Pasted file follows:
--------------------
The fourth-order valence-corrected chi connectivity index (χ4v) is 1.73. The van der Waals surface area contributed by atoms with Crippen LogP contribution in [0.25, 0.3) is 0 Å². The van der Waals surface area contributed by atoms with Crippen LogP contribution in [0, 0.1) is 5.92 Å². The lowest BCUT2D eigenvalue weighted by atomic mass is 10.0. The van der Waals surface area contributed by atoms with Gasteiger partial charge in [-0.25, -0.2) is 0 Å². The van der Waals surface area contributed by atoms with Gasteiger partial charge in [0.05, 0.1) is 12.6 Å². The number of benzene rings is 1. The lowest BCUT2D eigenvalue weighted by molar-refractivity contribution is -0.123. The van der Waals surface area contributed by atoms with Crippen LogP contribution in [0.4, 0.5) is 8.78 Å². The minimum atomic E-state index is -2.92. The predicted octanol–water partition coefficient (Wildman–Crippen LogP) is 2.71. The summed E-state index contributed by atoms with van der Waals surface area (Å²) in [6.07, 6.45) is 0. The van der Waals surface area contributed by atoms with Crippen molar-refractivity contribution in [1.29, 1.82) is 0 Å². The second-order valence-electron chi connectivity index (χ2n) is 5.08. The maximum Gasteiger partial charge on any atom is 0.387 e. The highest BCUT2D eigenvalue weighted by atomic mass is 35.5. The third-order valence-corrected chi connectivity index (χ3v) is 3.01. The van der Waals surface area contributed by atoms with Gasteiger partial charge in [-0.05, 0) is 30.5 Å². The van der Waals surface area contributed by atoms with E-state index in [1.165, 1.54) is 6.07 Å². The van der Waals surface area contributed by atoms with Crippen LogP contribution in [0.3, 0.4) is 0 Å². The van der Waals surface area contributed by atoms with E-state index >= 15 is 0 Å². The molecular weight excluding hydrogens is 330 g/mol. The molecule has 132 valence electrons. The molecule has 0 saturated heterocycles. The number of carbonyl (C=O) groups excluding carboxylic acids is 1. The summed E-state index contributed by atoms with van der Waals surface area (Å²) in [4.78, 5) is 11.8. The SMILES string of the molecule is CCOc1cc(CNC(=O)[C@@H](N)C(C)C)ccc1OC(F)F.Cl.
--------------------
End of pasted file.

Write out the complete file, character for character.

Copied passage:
The fourth-order valence-corrected chi connectivity index (χ4v) is 1.73. The van der Waals surface area contributed by atoms with Crippen LogP contribution in [0.25, 0.3) is 0 Å². The van der Waals surface area contributed by atoms with Crippen LogP contribution in [0, 0.1) is 5.92 Å². The lowest BCUT2D eigenvalue weighted by atomic mass is 10.0. The van der Waals surface area contributed by atoms with Gasteiger partial charge in [-0.25, -0.2) is 0 Å². The van der Waals surface area contributed by atoms with Gasteiger partial charge in [0.05, 0.1) is 12.6 Å². The number of benzene rings is 1. The lowest BCUT2D eigenvalue weighted by molar-refractivity contribution is -0.123. The van der Waals surface area contributed by atoms with Crippen LogP contribution in [0.4, 0.5) is 8.78 Å². The minimum atomic E-state index is -2.92. The predicted octanol–water partition coefficient (Wildman–Crippen LogP) is 2.71. The summed E-state index contributed by atoms with van der Waals surface area (Å²) in [6.07, 6.45) is 0. The van der Waals surface area contributed by atoms with Crippen molar-refractivity contribution in [1.29, 1.82) is 0 Å². The second-order valence-electron chi connectivity index (χ2n) is 5.08. The maximum Gasteiger partial charge on any atom is 0.387 e. The highest BCUT2D eigenvalue weighted by atomic mass is 35.5. The third-order valence-corrected chi connectivity index (χ3v) is 3.01. The van der Waals surface area contributed by atoms with Gasteiger partial charge in [-0.05, 0) is 30.5 Å². The van der Waals surface area contributed by atoms with E-state index in [1.165, 1.54) is 6.07 Å². The van der Waals surface area contributed by atoms with Crippen LogP contribution in [0.3, 0.4) is 0 Å². The van der Waals surface area contributed by atoms with E-state index >= 15 is 0 Å². The molecular weight excluding hydrogens is 330 g/mol. The molecule has 132 valence electrons. The molecule has 0 saturated heterocycles. The number of carbonyl (C=O) groups excluding carboxylic acids is 1. The summed E-state index contributed by atoms with van der Waals surface area (Å²) in [4.78, 5) is 11.8. The SMILES string of the molecule is CCOc1cc(CNC(=O)[C@@H](N)C(C)C)ccc1OC(F)F.Cl.